1. Let’s face it — You are nicer than you care to admit and nicer than you want people to know. No problem if you don’t want to admit it. Perhaps you think nice guys finish last and you’re probably right!

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  2. I posted Mark’s column on Facebook; maybe a few stragglers who stumble upon it will read it. He comes across as a good guy.

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  3. OK, I waited until today (three days later) to google it, because I am a slacker and I didn't read this post until today, and when I googled the magic phrase, Mark's original post didn't even make the FIRST PAGE of results for this incredible young woman...at which point I burst into tears, obviously because you are an asshole.

    Good job. <3

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  4. If you readily admit to being a prick why do you find it so had to tolerate that quality in others?

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    1. Because I'm joking about myself, and because pricks are unpleasant, as your comments amply prove. And you are tolerated; I read your comments and post the few that aren't harsh and pointlessly negative. Truly vile commentators aren't read at all. Something to look forward to.

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    2. Obviously we don't know each other. And seem to occasionally misconstrue one another words. This colomn for instance you say : " I'll be honest" and then later use " genuine with no indication of sarcasm. It's fairly easy without adequate context to take literaly . My apologies. You usually are not a basher in your work but when replying to comments are often harsh bordering on mean to readers of your blog . Though tolerate some real viscous commenters. Anyway you are the only local colomist I read. And I'll continue faithfully and as you have noted Ive tried to tone it down. Sometimes though I feel your so off the mark I can't restrain myself because honestly I'm a genuine asshole.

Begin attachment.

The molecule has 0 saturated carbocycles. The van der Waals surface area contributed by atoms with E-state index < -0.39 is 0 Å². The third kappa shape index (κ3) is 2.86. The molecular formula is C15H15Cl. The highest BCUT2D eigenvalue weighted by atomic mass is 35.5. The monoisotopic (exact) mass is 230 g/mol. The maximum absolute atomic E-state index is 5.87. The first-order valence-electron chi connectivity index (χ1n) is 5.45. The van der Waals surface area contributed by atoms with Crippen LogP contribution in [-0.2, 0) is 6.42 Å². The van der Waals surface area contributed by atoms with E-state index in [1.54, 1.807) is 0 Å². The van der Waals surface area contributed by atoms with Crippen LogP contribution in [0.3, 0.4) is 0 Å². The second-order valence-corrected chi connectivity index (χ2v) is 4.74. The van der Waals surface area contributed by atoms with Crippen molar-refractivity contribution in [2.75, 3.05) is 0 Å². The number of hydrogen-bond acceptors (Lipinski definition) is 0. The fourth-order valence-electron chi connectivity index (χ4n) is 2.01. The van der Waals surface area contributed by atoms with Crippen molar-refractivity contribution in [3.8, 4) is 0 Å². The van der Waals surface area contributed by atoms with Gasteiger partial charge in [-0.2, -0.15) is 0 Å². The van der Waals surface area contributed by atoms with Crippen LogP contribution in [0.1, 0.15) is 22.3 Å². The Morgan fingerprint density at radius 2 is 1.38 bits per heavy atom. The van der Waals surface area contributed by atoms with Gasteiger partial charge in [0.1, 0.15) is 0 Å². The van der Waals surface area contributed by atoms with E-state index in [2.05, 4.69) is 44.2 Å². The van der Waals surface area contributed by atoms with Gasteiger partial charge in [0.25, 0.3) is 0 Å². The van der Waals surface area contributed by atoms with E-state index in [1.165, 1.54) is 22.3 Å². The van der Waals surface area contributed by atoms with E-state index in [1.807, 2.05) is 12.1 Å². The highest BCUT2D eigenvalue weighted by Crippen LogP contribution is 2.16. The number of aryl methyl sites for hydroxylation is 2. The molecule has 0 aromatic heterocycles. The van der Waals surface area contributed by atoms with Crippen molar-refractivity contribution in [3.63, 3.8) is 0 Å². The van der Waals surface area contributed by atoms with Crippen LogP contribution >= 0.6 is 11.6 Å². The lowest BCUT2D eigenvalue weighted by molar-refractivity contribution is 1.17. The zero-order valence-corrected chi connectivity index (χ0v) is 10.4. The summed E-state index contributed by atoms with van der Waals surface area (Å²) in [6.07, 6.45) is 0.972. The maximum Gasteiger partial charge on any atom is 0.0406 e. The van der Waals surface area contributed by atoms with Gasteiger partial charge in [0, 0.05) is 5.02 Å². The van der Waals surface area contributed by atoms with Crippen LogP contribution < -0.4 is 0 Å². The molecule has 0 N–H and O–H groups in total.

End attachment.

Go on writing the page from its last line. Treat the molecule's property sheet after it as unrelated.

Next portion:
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    3. And you've succeeded. I don't mind being disagreed with. I expect that. But I don't want this to be a platform for zealots—not that you are one. But take, oh, we had a guy named Paul, deep in for the Palestinians. He would natter on about that, and then go after everything else as punishment for me not being as hard on Israel as he'd like me to be, though I farm more critical in that department than most of my tribe. There's no point in having him around. Jerry B. was the same. But I do welcome regular readers, and don't insist that all comments are praise. But remember, this is my hobby blog, done for fun, so it makes sense to see that it is fun. The comments are the most vexing part of the whole enterprise.

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    4. Interesting exchange. Whether we're pricks or not might be debatable, but there are certainly a number of commenters around here who are prickly, including me. : ) If the comments are more vexing than having to feed the beast E-G-D, that's unfortunate and I'm sure I'm not alone in appreciating your continuing to put up with them at all, Neil.